After being contacted by two other teams late last year, Busch decided to stay home, re-signing with JGR for what can be assumed is a three-year deal. There will be no weekly hounding by the media, inquiring about his future, nor distractions of any sort along those lines. At the track, Busch can focus on the task at hand — which is a good thing for the mercurial driver.
Now, Busch will just have to hope that quality control within the JGR operation, particularly the engines, finally becomes a real thing. At the very least, the mechanical failures can’t continue, especially during the bad luck moments of races in which the No. 18 is running up front.
Busch is admittedly a bit of a wild-card pick at No. 2 in our rankings. On one hand, the mechanical durability and the driver’s temperamental personality give cause for concern. On the other, Busch proved last season — as he has many times in the past — that when he has something to race for, raw talent makes him nearly unbeatable.
What the Competition is Saying
Anonymous quotes from crew chiefs, competitors and media
There’s no doubting the talent that Kyle Busch brings to the seat of the No. 18 Toyota. But talent is only half the ballgame.
“Kyle Busch probably has the most God-given talent of anyone to ever sit behind the wheel of a race car, but he can’t control his emotions,” a crew chief says. “Unfortunately for him and his race team, that’s a problem. Talent-wise there is no one close to his level, but he shoots himself in the foot too many times.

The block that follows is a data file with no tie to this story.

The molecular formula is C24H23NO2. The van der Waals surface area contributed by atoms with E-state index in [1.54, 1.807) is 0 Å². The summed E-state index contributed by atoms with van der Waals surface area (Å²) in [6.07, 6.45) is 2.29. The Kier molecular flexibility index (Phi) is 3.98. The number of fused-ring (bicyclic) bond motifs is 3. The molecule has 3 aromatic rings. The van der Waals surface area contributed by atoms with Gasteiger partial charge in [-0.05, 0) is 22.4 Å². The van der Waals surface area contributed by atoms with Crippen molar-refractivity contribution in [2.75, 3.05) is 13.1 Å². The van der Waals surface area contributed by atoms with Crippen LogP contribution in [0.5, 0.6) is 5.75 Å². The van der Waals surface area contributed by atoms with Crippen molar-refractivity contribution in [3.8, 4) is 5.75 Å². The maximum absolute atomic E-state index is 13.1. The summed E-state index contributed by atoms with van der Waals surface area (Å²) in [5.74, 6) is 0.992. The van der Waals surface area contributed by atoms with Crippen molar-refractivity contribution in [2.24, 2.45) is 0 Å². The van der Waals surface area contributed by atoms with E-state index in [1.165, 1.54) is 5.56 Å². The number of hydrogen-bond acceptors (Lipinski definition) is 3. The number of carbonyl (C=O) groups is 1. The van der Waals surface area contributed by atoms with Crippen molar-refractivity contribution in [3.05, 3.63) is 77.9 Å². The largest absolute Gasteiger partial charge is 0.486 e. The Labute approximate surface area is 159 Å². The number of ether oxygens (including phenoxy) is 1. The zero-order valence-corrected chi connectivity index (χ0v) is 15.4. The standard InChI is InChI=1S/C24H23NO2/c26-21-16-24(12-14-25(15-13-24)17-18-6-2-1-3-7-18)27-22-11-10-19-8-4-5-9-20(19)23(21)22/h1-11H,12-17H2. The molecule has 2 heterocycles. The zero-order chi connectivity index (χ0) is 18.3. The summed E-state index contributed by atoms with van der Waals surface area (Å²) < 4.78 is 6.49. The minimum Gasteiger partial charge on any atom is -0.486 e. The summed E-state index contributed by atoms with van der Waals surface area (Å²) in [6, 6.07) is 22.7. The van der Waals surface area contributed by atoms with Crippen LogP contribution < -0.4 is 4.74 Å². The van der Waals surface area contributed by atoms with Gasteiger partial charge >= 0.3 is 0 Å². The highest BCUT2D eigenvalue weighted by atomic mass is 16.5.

“His emotions also trickle down to the team and, whether they admit it or not, that comes out in their performance in the end.
A NASCAR media member says that the Kyle Busch on display last season was born out of the 2011 Texas dust-up with Ron Hornaday:
“Kyle learned from that experience that you’re only one bad decision away from losing your sponsor, and thus, your ride. And his brother’s issues have only driven that fact home. … Dare I say Kyle was a little more mellow last year? It’s not because he’s lost any of the fire that makes him great, it’s because he’s been shown where that line is that you can’t cross. We’ll see if it sticks.”
Looking at Checkers: The banked short tracks of Bristol and Richmond, where Rowdy has totalled nine Cup wins in 32 stars.
Pretty Solid Pick: Surprising stat: Busch has multiple wins at only three Cup tracks — the aforementioned BMS and RIR — plus a pair of Miles the Monster trophies from Dover.
Good Sleeper Pick: Has failed to record a top-5 run at only one Cup track: Kansas.
Runs on Seven Cylinders: His No. 18 Toyota ran on seven cylinders quite often in 2011. TRD and JGR must get the kinks worked out.
Insider Tip: Always known as one to swing for the fences, Busch seemed to find a happy medium between over-aggression and consistency in the 2012 Chase. Can he and the team achieve this balance over a full season?